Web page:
Mental health news for National Minority Health Month: COVID-19, ADHD, dementia and more
National Minority Health Month originated in 1915 with the establishment of National Negro Health Week by educator Booker T. Washington.
The U.S. Congress passed a resolution in 2002 to recognize April as National Minority Health Month. In conjunction with this observance, Healio Psychiatry has compiled a list of articles covering research related to mental health disparities and insights along racial and ethnic lines.
COVID-19-related mental health, substance use disparities differ by race, ethnicity
Combined prevalence estimates of depression, initiating or increasing substance use and suicidal thoughts/ideation among U.S. adults have been significant during the COVID-19 pandemic, researchers noted in MMWR. Estimates varied by race/ethnicity. Read more.
Methamphetamine overdose death rates differ by sex, race/ethnicity
Methamphetamine overdose death rates in the United States in recent years differed by sex, race and ethnicity, according to results of a research letter published in JAMA Psychiatry. Read more.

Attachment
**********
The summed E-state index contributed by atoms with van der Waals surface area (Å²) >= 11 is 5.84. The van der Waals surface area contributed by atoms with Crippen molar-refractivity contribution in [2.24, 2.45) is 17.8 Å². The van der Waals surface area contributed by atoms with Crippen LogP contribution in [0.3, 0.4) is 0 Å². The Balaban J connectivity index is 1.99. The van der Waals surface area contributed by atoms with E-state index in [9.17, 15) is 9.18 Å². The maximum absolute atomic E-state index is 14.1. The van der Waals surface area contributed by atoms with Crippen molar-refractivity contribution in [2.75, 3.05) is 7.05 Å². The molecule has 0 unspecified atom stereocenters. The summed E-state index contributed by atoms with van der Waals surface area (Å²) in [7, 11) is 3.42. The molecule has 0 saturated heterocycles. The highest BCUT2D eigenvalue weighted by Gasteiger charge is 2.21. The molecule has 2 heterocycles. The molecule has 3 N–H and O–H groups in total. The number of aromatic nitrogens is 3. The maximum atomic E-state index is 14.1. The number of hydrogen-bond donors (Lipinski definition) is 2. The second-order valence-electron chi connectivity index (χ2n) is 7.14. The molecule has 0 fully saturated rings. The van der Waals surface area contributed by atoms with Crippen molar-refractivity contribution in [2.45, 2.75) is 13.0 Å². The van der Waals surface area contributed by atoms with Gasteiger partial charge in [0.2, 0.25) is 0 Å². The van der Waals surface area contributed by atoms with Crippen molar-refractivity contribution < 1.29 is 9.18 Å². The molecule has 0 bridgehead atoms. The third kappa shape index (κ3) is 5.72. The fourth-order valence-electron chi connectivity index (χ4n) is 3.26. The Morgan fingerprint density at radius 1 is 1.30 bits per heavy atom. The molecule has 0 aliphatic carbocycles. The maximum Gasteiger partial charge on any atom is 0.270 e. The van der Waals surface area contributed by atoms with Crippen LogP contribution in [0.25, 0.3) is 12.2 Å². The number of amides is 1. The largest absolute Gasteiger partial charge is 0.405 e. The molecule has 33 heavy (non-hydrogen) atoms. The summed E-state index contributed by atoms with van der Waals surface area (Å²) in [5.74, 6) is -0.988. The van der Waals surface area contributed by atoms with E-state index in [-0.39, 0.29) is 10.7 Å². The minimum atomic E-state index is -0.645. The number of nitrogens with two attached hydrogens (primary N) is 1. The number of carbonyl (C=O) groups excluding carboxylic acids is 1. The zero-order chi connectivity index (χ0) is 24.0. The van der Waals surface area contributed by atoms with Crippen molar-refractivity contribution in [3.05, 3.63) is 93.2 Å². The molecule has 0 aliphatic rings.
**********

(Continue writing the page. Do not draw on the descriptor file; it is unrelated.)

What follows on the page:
Racial disparities exist in diagnosis, treatment of ADHD
Researchers reported evidence of racial and ethnic disparities in the diagnosis and treatment of ADHD, according to results of a retrospective cohort study published in JAMA Network Open. Read more.
Racial, ethnic minorities receive inequitable dementia care
Patients of a racial or ethnic minority group experienced a lower chance of receiving an earlier diagnosis of dementia or a comprehensive evaluation compared to white patients, according to findings published in JAMA Neurology. Read more.
Black, 'Latinx' transgender youth have significant rates of mental health symptoms
Black and “Latinx” transgender youth had significant mental health symptom rates, according to results of a survey study published in JAMA Network Open. Read more.
VIDEO: Six ways clinicians can address rising anti-Asian sentiment
There has been a dramatic increase in anti-Asian sentiment since the early days of the COVID-19 pandemic, according to James H. Lee, MD, a psychiatry resident at the University of Washington School of Medicine. Read more.